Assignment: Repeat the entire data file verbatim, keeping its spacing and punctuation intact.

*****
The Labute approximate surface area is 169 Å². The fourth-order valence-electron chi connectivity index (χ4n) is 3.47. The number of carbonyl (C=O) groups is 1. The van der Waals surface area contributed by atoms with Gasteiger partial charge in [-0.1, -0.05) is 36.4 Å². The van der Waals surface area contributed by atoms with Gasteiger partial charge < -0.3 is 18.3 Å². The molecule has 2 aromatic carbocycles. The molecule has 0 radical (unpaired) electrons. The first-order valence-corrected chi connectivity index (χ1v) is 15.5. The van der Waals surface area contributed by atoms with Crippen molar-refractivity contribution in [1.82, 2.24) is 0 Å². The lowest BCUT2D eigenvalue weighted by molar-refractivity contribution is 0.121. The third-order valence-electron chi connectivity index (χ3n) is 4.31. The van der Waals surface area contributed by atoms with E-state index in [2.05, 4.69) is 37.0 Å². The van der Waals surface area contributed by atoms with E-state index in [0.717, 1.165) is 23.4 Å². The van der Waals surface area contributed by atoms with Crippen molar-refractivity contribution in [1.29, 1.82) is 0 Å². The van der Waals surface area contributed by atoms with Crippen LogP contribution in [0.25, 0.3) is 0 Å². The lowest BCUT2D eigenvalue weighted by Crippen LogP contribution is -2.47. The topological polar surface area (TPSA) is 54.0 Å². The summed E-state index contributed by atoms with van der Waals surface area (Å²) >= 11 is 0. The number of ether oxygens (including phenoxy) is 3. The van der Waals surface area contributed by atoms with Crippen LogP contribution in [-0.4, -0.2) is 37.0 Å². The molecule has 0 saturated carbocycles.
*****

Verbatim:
The Labute approximate surface area is 169 Å². The fourth-order valence-electron chi connectivity index (χ4n) is 3.47. The number of carbonyl (C=O) groups is 1. The van der Waals surface area contributed by atoms with Gasteiger partial charge in [-0.1, -0.05) is 36.4 Å². The van der Waals surface area contributed by atoms with Gasteiger partial charge < -0.3 is 18.3 Å². The molecule has 2 aromatic carbocycles. The molecule has 0 radical (unpaired) electrons. The first-order valence-corrected chi connectivity index (χ1v) is 15.5. The van der Waals surface area contributed by atoms with Crippen molar-refractivity contribution in [1.82, 2.24) is 0 Å². The lowest BCUT2D eigenvalue weighted by molar-refractivity contribution is 0.121. The third-order valence-electron chi connectivity index (χ3n) is 4.31. The van der Waals surface area contributed by atoms with E-state index in [2.05, 4.69) is 37.0 Å². The van der Waals surface area contributed by atoms with E-state index in [0.717, 1.165) is 23.4 Å². The van der Waals surface area contributed by atoms with Crippen molar-refractivity contribution in [1.29, 1.82) is 0 Å². The van der Waals surface area contributed by atoms with Crippen LogP contribution in [0.25, 0.3) is 0 Å². The lowest BCUT2D eigenvalue weighted by Crippen LogP contribution is -2.47. The topological polar surface area (TPSA) is 54.0 Å². The summed E-state index contributed by atoms with van der Waals surface area (Å²) >= 11 is 0. The number of ether oxygens (including phenoxy) is 3. The van der Waals surface area contributed by atoms with Crippen LogP contribution in [-0.4, -0.2) is 37.0 Å². The molecule has 0 saturated carbocycles.